- Modifying an Arduino Mega and chipKIT Max32 for 5V Operation
A large part of this project was taking a stereo audio stream and separating out the frequency data for display, all of which resulted in the following columns:
- Building a Low-Cost Frequency/Function Generator
- Determining the Signal Characteristics of the iPad/iPod/iPhone Headphone Output
- MSGEQ7-Based DIY Audio Spectrum Analyzer for BADASS Display
- MSGEQ7-Based DIY Audio Spectrum Analyzer: Construction
- MSGEQ7-Based DIY Audio Spectrum Analyzer: Testing
- MSGEQ7-Based DIY Audio Spectrum Analyzer: Software & Timing
Now, I don't know about you, but a lot of my projects evolve over time, and some of this evolution is sparked when I have a “D'oh!” moment. This explains the most recent blog in the BADASS Display saga: Max's BADASS Display: A Comedy of Errors.
With the exception of my Infinity Mirror , all of the projects above are on-going, although — if the truth be told — the BADASS Display requires only about one more weekend for completion. The problem is that I'm easily distracted (“Ooh, Shiny!”), and I got side-tracked by the thought of creating a Vetinari Clock based on antique analog meters.
Above we see the prototype jig, which is made out of MDF; the final cabinet will be made out of ebony (or ebonized pear wood) while the front panel will be formed using a wood veneer that has an aluminum look-and-feel. Also, there's a ring of tri-colored LEDs mounted underneath the antique vacuum tube on top, and I'm currently having a lot of fun experimenting with different lighting effects (this will be the topic of a new column, which I hope to post in a couple of days).
As an aside, and as was explained in the first article in this series — Creating a Vetinari Clock Using Antique Analog Meters — this clock is based on one found in the office of Lord Havelock Vetinari from Terry Pratchett's Discworld book series. Lord Vetinari, the scary dictator of the city-state of Ankh-Morpork, has a strange clock in his waiting room. While this timepiece does keep accurate time overall, it sometimes ticks and tocks out of sync: “tick, tock, tick, tock… tick-tock-tick… tock…” In fact, it occasionally misses a tick or tock altogether. But we digress…
As usual, this project has spawned a slew of columns, some of which are as follows:
- Vetinari Clock: Decisions, Decisions, Decisions…
- Vetinari Clock: Additional Possibilities
- Vetinari Clock: It's Crunch Time for Locking Down the Final Layout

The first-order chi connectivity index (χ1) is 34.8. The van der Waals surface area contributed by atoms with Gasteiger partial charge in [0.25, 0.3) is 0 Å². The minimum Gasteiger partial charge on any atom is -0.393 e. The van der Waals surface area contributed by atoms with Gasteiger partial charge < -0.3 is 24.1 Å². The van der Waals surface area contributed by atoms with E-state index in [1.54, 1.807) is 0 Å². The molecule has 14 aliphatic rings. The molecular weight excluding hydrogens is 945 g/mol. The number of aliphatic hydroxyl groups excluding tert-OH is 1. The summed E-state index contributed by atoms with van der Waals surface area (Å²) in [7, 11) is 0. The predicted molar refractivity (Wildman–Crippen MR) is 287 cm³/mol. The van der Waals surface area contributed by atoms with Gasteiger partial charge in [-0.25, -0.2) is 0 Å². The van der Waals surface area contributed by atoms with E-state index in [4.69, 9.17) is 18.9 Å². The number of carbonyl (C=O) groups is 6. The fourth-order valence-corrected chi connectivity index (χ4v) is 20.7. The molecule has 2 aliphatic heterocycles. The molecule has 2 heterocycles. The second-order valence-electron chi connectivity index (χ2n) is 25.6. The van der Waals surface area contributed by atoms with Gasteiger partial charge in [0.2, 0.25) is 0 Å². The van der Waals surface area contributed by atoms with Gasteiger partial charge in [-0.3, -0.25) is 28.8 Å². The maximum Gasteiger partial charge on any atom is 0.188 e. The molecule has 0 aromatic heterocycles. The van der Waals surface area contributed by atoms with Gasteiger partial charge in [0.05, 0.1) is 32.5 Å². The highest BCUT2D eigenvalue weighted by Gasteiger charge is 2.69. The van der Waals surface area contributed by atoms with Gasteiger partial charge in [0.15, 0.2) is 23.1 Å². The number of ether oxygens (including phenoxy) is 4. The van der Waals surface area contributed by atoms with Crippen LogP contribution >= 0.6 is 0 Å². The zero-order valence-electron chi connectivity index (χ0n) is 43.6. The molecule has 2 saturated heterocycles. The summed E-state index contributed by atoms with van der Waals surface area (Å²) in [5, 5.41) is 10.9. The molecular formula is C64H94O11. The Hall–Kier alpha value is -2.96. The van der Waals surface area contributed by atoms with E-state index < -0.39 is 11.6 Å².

- Vetinari Clock: Ask Not For Whom the Bell Tinkles
- Mega-Cool Sound Effects Shield for Arduino
- Sound Effects Shield for Arduino: The Specification
The most recent column in this series is Feast Your Orbs on My Vetinari Clock Prototype, but I don’t think it will be giving the game away if I tell you that you can expect to see some more columns discussing the design of the electronics for this clock in the not-so-distant future.
Antique analog meters
One of the things a really like using in my projects is antique analog meters because they just look so cool. You can find these little beauties for just a few dollars apiece at Hamfests and electronic flea markets, but there are some tricks involved in using them. Yes, you guessed it, I have penned the occasional article about this as follows:
- Creating New Faceplates for Antique Analog Meters
- Oh, No! My Antique Analog Meter Has Twitched Its Last
- Analog Meter Faceplate Solution for Vetinari Clock
- The Solution to Your Analog Meter Woes
- Priceless Nuggets of Knowledge Re Antique Analog Meters
- Analog Faceplate Design Decisions: Art or Science?
- Yummy Scrummy Antique Analog Meter Faceplates
Wowsers! It's only when I see all of these columns gathered together like this that I realize how much time I spend doing this sort of thing, but it's better than being bored (LOL). I also have a few “back-burner” projects, like my Animatronic Robot Eyes, but I think we'll leave those for another day.
What about you? Do you have any interesting projects currently on the go? Or, if you are completely not like me, do you have any interesting projects that you've actually finished (LOL)? If so, please share some details in the comments below.
Join over 2,000 technical professionals and embedded systems hardware, software, and firmware developers at ESC Boston May 6-7, 2015, and learn about the latest techniques and tips for reducing time, cost, and complexity in the development process.
Passes for the ESC Boston 2015 Technical Conference are available at the conference's official site, with discounted advance pricing until May 1, 2015. Make sure to follow updates about ESC Boston's talks, programs, and announcements via the Destination ESC blog on Embedded.com and social media accounts Twitter, Facebook, LinkedIn, and Google+.
The Embedded Systems Conference, EE Times, and Embedded.com areowned by UBM Canon.